The fact is, they’re nothing like you imagine them to be. Many of them are as enthusiastic about cars as your average Motor Trend or Automobile reader. Maybe more so. And they can prove it, too.
You don’t typically hear of big, conservative Japanese car companies starting classic car shows in their parking lots, which makes this story all the more interesting. Back in 1992, engineer Greg Busenkell was searching for a lot around Toyota headquarters in Torrance, California, to put a fleet of cars for new accessories testing. He noticed interesting and classic cars showing up from time to time and figured he might as well try to have them show up at the same time—an annual cruise-in.
Thus, OctoberBeast was born. Or, at least, the Toyota Associate Special Interest Vehicle Display, which is what you probably thought a company like Toyota would call it. But Busenkell quickly renamed it after seeing so many old Detroit “beasts” show up every October.
The first year found eight cars lined up in a parking lot. Some were show-ready; others were works in progress that would come back year after year with signs of improvement. All of them were loved by their owners, proud of their classics regardless of what badge adorned their hood or grille.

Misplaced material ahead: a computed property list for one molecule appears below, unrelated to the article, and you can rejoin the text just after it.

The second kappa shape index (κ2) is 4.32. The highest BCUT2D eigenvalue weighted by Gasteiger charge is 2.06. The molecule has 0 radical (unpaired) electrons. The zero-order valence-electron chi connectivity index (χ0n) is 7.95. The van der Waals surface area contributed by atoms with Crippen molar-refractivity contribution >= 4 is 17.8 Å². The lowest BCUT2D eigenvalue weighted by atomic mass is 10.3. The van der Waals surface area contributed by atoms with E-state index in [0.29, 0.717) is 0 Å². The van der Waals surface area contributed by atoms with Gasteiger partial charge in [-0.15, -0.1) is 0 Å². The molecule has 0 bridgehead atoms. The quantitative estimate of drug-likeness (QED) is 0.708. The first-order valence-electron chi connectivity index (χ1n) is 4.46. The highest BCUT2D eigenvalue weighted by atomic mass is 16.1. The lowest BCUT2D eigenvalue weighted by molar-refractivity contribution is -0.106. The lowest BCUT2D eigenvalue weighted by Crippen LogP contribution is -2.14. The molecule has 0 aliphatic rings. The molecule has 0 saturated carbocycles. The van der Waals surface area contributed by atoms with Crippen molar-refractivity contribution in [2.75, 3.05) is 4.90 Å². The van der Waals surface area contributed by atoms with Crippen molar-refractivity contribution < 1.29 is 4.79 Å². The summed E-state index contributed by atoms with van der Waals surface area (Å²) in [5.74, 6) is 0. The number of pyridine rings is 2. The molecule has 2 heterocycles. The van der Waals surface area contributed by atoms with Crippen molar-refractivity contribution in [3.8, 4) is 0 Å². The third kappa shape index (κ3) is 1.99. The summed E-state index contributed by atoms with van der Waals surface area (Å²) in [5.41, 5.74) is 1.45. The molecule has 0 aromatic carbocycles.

OctoberBeast continued expanding through the years to include invitations to Toyota’s local suppliers—some years getting as many as 100 cars. While there are no specific rules to which cars are allowed to show up at OctoberBeast, general guidelines are that the vehicle should be at least 25 years old or of special interest. Everything is welcome, whether it runs or not, as OctoberBeast’s official motto has become “Drive it, Tow it, Push it…Show it!”
Earlier this month, OctoberBeast had approximately 65 cars enter through Toyota’s parking lot, with no classes, awards, or particular arrangement of cars. For Toyota, it has become a social gathering of enthusiastic coworkers who might not otherwise mingle with one another in Toyota’s vast office space. They share their stories and just catch up with one another for the first time in a few months.
Lawrence Keller of Toyota accessories and the torchbearer for OctoberBeast for the last five years, has said during the past 20 years, cars, trucks, dragsters, speedboats, antique strollers have been shown at OctoberBeast. One person even brought a 1940 Piper Cub airplane, which he had to disassemble, load into a truck, and reassemble on the show field. Some of the more memorable cars have been the two ultra-rare Toyota 2000GT sports cars from the company’s private collection, a Porsche Carrera GT, a ’32 Ford hot rod with a Lexus V-8 shoehorned into it, and a pair of original AC Shelby Cobras—289- and 427-cubic-inch engines, respectively.
Says Keller of OctoberBeast, “This is not a one-man show, and this yearly event could not happen without the assistance and coordination of various departments within Toyota.”
“A special thanks to all the car nuts who go to the trouble to bring in and share their passion with the interested and the curious.”
And a special thanks to Lawrence Keller of Toyota for the photos and history of OctoberBeast.